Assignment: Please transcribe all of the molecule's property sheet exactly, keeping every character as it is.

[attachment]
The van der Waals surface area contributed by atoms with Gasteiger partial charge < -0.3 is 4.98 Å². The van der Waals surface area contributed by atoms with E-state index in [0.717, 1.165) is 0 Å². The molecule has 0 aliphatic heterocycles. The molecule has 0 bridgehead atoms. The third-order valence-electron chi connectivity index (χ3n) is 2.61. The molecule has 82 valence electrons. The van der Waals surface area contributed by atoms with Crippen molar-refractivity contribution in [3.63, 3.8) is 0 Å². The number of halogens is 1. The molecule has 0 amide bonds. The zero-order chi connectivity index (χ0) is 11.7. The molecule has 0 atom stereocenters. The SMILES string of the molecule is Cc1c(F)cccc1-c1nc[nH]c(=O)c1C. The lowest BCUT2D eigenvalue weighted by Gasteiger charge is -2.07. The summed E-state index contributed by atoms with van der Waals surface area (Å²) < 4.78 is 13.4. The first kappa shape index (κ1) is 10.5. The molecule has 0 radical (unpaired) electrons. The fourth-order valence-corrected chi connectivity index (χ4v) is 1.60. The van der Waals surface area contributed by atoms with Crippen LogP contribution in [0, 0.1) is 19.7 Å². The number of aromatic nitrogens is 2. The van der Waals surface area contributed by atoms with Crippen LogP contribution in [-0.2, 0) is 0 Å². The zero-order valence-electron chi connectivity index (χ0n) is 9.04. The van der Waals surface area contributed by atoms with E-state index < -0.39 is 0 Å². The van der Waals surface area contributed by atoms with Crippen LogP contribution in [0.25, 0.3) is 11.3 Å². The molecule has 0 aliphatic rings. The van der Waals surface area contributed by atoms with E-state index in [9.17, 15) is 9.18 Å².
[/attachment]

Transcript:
The van der Waals surface area contributed by atoms with Gasteiger partial charge < -0.3 is 4.98 Å². The van der Waals surface area contributed by atoms with E-state index in [0.717, 1.165) is 0 Å². The molecule has 0 aliphatic heterocycles. The molecule has 0 bridgehead atoms. The third-order valence-electron chi connectivity index (χ3n) is 2.61. The molecule has 82 valence electrons. The van der Waals surface area contributed by atoms with Crippen molar-refractivity contribution in [3.63, 3.8) is 0 Å². The number of halogens is 1. The molecule has 0 amide bonds. The zero-order chi connectivity index (χ0) is 11.7. The molecule has 0 atom stereocenters. The SMILES string of the molecule is Cc1c(F)cccc1-c1nc[nH]c(=O)c1C. The lowest BCUT2D eigenvalue weighted by Gasteiger charge is -2.07. The summed E-state index contributed by atoms with van der Waals surface area (Å²) < 4.78 is 13.4. The first kappa shape index (κ1) is 10.5. The molecule has 0 radical (unpaired) electrons. The fourth-order valence-corrected chi connectivity index (χ4v) is 1.60. The van der Waals surface area contributed by atoms with Crippen LogP contribution in [0, 0.1) is 19.7 Å². The number of aromatic nitrogens is 2. The van der Waals surface area contributed by atoms with Crippen LogP contribution in [-0.2, 0) is 0 Å². The zero-order valence-electron chi connectivity index (χ0n) is 9.04. The van der Waals surface area contributed by atoms with E-state index < -0.39 is 0 Å². The van der Waals surface area contributed by atoms with Crippen LogP contribution in [0.25, 0.3) is 11.3 Å². The molecule has 0 aliphatic rings. The van der Waals surface area contributed by atoms with E-state index in [9.17, 15) is 9.18 Å².